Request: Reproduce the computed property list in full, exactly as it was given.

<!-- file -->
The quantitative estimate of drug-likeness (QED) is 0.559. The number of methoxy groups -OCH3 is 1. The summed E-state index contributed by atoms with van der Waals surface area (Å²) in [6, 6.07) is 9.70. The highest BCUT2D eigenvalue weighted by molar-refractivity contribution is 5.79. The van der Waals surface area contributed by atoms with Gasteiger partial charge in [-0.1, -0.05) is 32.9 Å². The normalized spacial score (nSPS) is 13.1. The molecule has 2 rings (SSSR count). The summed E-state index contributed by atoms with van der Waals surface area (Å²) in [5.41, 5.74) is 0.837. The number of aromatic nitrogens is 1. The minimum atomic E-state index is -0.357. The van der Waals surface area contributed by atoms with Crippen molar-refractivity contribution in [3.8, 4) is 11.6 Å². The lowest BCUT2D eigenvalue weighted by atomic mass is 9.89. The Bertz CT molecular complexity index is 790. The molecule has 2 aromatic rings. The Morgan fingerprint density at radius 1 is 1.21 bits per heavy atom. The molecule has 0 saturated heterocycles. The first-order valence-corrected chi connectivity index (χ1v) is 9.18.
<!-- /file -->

The quantitative estimate of drug-likeness (QED) is 0.559. The number of methoxy groups -OCH3 is 1. The summed E-state index contributed by atoms with van der Waals surface area (Å²) in [6, 6.07) is 9.70. The highest BCUT2D eigenvalue weighted by molar-refractivity contribution is 5.79. The van der Waals surface area contributed by atoms with Gasteiger partial charge in [-0.1, -0.05) is 32.9 Å². The normalized spacial score (nSPS) is 13.1. The molecule has 2 rings (SSSR count). The summed E-state index contributed by atoms with van der Waals surface area (Å²) in [5.41, 5.74) is 0.837. The number of aromatic nitrogens is 1. The minimum atomic E-state index is -0.357. The van der Waals surface area contributed by atoms with Crippen molar-refractivity contribution in [3.8, 4) is 11.6 Å². The lowest BCUT2D eigenvalue weighted by atomic mass is 9.89. The Bertz CT molecular complexity index is 790. The molecule has 2 aromatic rings. The Morgan fingerprint density at radius 1 is 1.21 bits per heavy atom. The molecule has 0 saturated heterocycles. The first-order valence-corrected chi connectivity index (χ1v) is 9.18.